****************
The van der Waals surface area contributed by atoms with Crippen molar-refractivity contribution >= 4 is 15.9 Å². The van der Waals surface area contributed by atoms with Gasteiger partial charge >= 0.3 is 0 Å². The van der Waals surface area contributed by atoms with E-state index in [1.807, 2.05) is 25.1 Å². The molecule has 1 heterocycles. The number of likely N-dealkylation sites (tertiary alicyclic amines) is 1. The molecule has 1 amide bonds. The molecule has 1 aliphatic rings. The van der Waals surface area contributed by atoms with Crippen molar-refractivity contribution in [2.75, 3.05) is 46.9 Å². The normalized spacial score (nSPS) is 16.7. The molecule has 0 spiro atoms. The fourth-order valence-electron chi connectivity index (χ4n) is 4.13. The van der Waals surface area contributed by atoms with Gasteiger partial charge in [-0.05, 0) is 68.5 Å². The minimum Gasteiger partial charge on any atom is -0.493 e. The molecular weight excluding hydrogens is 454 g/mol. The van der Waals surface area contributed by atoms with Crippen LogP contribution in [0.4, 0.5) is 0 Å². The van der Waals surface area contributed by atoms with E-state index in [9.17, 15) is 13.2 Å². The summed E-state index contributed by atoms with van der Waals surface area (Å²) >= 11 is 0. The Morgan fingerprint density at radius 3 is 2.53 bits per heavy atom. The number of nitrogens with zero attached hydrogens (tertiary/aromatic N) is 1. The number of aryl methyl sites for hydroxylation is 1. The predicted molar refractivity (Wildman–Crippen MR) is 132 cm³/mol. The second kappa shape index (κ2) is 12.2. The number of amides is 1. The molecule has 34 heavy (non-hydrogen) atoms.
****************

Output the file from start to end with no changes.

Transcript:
The van der Waals surface area contributed by atoms with Crippen molar-refractivity contribution >= 4 is 15.9 Å². The van der Waals surface area contributed by atoms with Gasteiger partial charge >= 0.3 is 0 Å². The van der Waals surface area contributed by atoms with E-state index in [1.807, 2.05) is 25.1 Å². The molecule has 1 heterocycles. The number of likely N-dealkylation sites (tertiary alicyclic amines) is 1. The molecule has 1 amide bonds. The molecule has 1 aliphatic rings. The van der Waals surface area contributed by atoms with Crippen molar-refractivity contribution in [2.75, 3.05) is 46.9 Å². The normalized spacial score (nSPS) is 16.7. The molecule has 0 spiro atoms. The fourth-order valence-electron chi connectivity index (χ4n) is 4.13. The van der Waals surface area contributed by atoms with Gasteiger partial charge in [-0.05, 0) is 68.5 Å². The minimum Gasteiger partial charge on any atom is -0.493 e. The molecular weight excluding hydrogens is 454 g/mol. The van der Waals surface area contributed by atoms with Crippen LogP contribution in [0.4, 0.5) is 0 Å². The van der Waals surface area contributed by atoms with E-state index in [9.17, 15) is 13.2 Å². The summed E-state index contributed by atoms with van der Waals surface area (Å²) >= 11 is 0. The Morgan fingerprint density at radius 3 is 2.53 bits per heavy atom. The number of nitrogens with zero attached hydrogens (tertiary/aromatic N) is 1. The number of aryl methyl sites for hydroxylation is 1. The predicted molar refractivity (Wildman–Crippen MR) is 132 cm³/mol. The second kappa shape index (κ2) is 12.2. The number of amides is 1. The molecule has 34 heavy (non-hydrogen) atoms.